Federal Trade Commission Bans Commercial Robocalls

August 31, 2009

The Federal Trade Commission (FTC) announced today that beginning September 1, prerecorded  commercial telemarketing calls, or “robocalls,” will be illegal unless telemarketers have written permission from consumers who wish to be contacted in that manner.  

Each year consumers are bombarded with robocalls that offer a range of dubious services, such as offers to lower consumer’s credit card interest rates, or calls claiming that the consumer’s auto warranty is set to expire.

"For years we have taken hundreds of calls from angry consumers wanting to know how to get these type of calls to stop," said Kim States, BBB President. "The companies making these calls don't heed the do not call ruling and consumers have found no relief from the harassment. This action is welcome and long overdue."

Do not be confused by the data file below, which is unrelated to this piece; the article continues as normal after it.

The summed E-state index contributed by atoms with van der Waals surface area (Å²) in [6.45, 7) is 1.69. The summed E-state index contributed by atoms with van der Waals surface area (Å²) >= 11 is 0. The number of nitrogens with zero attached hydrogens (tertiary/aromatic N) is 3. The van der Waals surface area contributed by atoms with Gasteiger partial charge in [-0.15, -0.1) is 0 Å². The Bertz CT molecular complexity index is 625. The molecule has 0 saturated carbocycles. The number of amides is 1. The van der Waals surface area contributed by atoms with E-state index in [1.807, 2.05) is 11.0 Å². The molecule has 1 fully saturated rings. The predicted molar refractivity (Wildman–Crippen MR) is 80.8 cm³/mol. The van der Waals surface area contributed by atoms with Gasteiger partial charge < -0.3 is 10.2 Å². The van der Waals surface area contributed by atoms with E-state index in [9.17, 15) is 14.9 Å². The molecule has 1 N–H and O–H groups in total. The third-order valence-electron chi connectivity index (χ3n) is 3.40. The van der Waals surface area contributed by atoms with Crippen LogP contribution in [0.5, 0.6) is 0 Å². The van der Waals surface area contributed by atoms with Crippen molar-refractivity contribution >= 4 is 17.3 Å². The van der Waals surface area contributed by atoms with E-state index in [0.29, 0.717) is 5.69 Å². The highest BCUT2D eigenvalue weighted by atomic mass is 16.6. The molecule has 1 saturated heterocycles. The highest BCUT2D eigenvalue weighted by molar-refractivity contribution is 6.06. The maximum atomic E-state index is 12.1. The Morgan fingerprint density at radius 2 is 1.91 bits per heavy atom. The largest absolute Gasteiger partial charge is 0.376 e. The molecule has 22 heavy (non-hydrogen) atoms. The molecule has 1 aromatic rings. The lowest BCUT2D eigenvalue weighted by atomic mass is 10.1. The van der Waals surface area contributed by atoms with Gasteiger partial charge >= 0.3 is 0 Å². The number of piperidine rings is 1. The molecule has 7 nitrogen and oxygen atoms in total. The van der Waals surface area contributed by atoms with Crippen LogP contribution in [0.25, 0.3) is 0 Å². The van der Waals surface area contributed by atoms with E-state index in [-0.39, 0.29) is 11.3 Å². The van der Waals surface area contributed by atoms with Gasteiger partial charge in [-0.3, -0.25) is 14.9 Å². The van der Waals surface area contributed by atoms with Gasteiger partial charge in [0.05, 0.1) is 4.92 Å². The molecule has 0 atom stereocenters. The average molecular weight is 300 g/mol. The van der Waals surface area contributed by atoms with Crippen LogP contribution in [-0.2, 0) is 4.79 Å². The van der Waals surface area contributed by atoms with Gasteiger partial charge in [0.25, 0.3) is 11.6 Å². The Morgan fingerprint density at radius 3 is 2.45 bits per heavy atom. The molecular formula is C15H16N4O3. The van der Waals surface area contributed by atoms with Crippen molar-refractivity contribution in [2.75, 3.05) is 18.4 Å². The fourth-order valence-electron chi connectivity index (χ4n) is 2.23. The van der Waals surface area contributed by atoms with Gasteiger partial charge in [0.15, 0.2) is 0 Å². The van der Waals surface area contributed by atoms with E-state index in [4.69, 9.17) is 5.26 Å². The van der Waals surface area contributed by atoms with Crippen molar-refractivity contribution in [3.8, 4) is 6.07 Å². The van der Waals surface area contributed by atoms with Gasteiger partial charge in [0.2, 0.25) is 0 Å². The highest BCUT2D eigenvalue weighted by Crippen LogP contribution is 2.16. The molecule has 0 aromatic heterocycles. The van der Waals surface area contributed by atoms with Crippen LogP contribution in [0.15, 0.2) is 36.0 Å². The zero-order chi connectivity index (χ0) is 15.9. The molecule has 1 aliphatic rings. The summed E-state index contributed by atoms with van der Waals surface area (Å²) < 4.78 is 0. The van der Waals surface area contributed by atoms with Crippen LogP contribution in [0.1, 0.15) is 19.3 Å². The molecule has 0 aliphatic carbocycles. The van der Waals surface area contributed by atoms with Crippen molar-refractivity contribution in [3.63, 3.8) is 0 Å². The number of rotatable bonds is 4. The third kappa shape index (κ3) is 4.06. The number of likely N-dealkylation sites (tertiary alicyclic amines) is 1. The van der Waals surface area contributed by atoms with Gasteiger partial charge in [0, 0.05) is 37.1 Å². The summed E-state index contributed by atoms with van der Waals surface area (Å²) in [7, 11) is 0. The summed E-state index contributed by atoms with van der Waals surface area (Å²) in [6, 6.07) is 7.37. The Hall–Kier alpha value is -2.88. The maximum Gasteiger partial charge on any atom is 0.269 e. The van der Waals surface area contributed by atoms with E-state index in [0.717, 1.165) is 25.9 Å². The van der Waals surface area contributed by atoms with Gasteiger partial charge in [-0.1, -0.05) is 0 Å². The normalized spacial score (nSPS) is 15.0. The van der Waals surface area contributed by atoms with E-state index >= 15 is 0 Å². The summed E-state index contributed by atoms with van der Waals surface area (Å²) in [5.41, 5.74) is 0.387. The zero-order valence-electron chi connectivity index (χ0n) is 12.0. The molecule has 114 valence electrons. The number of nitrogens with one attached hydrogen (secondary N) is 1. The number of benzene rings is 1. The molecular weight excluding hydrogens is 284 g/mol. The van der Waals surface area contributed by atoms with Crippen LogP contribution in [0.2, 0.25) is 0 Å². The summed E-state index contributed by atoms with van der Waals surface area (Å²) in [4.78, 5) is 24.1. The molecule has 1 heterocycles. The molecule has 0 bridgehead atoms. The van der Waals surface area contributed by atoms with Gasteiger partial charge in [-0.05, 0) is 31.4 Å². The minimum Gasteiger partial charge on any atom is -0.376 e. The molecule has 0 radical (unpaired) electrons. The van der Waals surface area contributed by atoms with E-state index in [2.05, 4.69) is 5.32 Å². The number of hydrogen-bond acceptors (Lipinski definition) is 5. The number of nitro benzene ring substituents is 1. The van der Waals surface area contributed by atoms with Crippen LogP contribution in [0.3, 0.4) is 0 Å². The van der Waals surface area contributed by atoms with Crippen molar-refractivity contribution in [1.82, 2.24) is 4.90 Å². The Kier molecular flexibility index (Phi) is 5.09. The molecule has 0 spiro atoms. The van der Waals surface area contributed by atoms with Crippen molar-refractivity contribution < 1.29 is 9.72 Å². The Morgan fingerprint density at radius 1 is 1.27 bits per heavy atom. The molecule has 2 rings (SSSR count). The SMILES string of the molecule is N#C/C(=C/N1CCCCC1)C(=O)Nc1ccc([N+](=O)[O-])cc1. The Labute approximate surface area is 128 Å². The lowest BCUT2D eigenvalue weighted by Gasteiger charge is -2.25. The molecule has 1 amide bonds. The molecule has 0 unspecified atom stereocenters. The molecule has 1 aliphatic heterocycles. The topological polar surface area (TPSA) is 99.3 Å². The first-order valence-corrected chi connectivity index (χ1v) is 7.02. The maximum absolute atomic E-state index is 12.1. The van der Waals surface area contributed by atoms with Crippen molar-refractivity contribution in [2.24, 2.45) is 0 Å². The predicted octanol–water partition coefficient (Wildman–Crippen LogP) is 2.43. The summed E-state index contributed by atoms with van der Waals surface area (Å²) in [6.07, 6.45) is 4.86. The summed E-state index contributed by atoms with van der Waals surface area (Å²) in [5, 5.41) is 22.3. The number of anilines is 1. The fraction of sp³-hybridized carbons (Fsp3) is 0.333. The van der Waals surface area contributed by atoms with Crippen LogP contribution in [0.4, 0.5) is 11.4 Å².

Under the regulation, each unlawful robocall made to a consumer will result in a $16,000 fine for the telemarketer. The new rule is part of amendments made to the FTC’s Telemarketing Sales Rule (TSR), which became law in 2008.

The amendment to TSR covers commercial telemarketing calls only. Robocalls from banks, politicians, telephone carriers, and most charitable organizations will still be permitted under the law. The amendment also allows for the continuation of certain prerecorded health care messages, the FTC said in a press release.

If a consumer receives a robocall after September 1, they can report the violation to the FTC by visiting, http://ftc.gov, or by calling 1-877-FTC-HELP.